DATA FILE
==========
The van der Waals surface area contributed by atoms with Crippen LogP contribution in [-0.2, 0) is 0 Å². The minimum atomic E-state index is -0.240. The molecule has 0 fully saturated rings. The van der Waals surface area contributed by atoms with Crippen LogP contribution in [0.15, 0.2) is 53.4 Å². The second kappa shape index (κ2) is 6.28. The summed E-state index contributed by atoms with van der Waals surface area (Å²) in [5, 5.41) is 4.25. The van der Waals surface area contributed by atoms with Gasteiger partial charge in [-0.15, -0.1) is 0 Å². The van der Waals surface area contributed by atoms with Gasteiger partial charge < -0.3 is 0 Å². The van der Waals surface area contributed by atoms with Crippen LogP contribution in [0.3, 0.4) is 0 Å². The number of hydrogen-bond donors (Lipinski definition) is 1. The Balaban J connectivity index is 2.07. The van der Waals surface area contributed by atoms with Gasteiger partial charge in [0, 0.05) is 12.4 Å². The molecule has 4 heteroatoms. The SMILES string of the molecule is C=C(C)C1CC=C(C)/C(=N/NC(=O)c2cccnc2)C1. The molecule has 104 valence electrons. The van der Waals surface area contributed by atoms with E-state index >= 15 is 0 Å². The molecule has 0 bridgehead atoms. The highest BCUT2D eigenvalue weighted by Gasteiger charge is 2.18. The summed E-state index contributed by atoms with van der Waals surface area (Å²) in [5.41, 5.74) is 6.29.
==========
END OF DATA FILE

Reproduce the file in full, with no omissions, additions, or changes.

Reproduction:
The van der Waals surface area contributed by atoms with Crippen LogP contribution in [-0.2, 0) is 0 Å². The minimum atomic E-state index is -0.240. The molecule has 0 fully saturated rings. The van der Waals surface area contributed by atoms with Crippen LogP contribution in [0.15, 0.2) is 53.4 Å². The second kappa shape index (κ2) is 6.28. The summed E-state index contributed by atoms with van der Waals surface area (Å²) in [5, 5.41) is 4.25. The van der Waals surface area contributed by atoms with Gasteiger partial charge in [-0.15, -0.1) is 0 Å². The van der Waals surface area contributed by atoms with Gasteiger partial charge < -0.3 is 0 Å². The van der Waals surface area contributed by atoms with Crippen LogP contribution in [0.3, 0.4) is 0 Å². The number of hydrogen-bond donors (Lipinski definition) is 1. The Balaban J connectivity index is 2.07. The van der Waals surface area contributed by atoms with Gasteiger partial charge in [0, 0.05) is 12.4 Å². The molecule has 4 heteroatoms. The SMILES string of the molecule is C=C(C)C1CC=C(C)/C(=N/NC(=O)c2cccnc2)C1. The molecule has 104 valence electrons. The van der Waals surface area contributed by atoms with E-state index >= 15 is 0 Å². The molecule has 0 bridgehead atoms. The highest BCUT2D eigenvalue weighted by Gasteiger charge is 2.18. The summed E-state index contributed by atoms with van der Waals surface area (Å²) in [5.41, 5.74) is 6.29.